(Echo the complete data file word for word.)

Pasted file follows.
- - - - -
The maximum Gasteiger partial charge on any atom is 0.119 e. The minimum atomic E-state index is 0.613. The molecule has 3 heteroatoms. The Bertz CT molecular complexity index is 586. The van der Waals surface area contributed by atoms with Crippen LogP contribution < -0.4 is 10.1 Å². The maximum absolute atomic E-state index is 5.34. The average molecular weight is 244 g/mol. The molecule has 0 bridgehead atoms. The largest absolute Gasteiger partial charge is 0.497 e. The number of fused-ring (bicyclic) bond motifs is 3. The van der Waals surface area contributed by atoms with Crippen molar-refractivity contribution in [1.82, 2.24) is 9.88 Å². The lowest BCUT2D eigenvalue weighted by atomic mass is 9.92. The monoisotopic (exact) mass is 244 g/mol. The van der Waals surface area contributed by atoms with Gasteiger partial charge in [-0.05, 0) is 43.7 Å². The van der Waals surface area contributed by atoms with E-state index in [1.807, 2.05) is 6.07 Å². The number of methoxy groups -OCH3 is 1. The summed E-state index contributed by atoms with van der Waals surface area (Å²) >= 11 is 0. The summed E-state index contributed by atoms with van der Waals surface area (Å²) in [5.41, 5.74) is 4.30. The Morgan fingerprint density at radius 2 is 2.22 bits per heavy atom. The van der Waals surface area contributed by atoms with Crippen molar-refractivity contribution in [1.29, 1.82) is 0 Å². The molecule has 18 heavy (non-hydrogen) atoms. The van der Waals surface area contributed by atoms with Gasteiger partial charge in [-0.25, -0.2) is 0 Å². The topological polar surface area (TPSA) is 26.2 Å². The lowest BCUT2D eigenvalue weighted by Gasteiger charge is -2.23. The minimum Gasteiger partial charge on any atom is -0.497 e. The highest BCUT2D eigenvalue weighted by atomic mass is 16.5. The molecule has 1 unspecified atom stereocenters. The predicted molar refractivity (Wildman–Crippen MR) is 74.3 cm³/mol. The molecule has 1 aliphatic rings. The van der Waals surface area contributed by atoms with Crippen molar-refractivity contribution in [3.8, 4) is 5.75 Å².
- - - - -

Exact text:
The maximum Gasteiger partial charge on any atom is 0.119 e. The minimum atomic E-state index is 0.613. The molecule has 3 heteroatoms. The Bertz CT molecular complexity index is 586. The van der Waals surface area contributed by atoms with Crippen LogP contribution < -0.4 is 10.1 Å². The maximum absolute atomic E-state index is 5.34. The average molecular weight is 244 g/mol. The molecule has 0 bridgehead atoms. The largest absolute Gasteiger partial charge is 0.497 e. The number of fused-ring (bicyclic) bond motifs is 3. The van der Waals surface area contributed by atoms with Crippen molar-refractivity contribution in [1.82, 2.24) is 9.88 Å². The lowest BCUT2D eigenvalue weighted by atomic mass is 9.92. The monoisotopic (exact) mass is 244 g/mol. The van der Waals surface area contributed by atoms with Gasteiger partial charge in [-0.05, 0) is 43.7 Å². The van der Waals surface area contributed by atoms with E-state index in [1.807, 2.05) is 6.07 Å². The number of methoxy groups -OCH3 is 1. The summed E-state index contributed by atoms with van der Waals surface area (Å²) >= 11 is 0. The summed E-state index contributed by atoms with van der Waals surface area (Å²) in [5.41, 5.74) is 4.30. The Morgan fingerprint density at radius 2 is 2.22 bits per heavy atom. The van der Waals surface area contributed by atoms with Crippen molar-refractivity contribution in [1.29, 1.82) is 0 Å². The molecule has 18 heavy (non-hydrogen) atoms. The van der Waals surface area contributed by atoms with Gasteiger partial charge in [-0.25, -0.2) is 0 Å². The topological polar surface area (TPSA) is 26.2 Å². The lowest BCUT2D eigenvalue weighted by Gasteiger charge is -2.23. The minimum Gasteiger partial charge on any atom is -0.497 e. The highest BCUT2D eigenvalue weighted by atomic mass is 16.5. The molecule has 1 unspecified atom stereocenters. The predicted molar refractivity (Wildman–Crippen MR) is 74.3 cm³/mol. The molecule has 1 aliphatic rings. The van der Waals surface area contributed by atoms with Crippen molar-refractivity contribution in [3.8, 4) is 5.75 Å².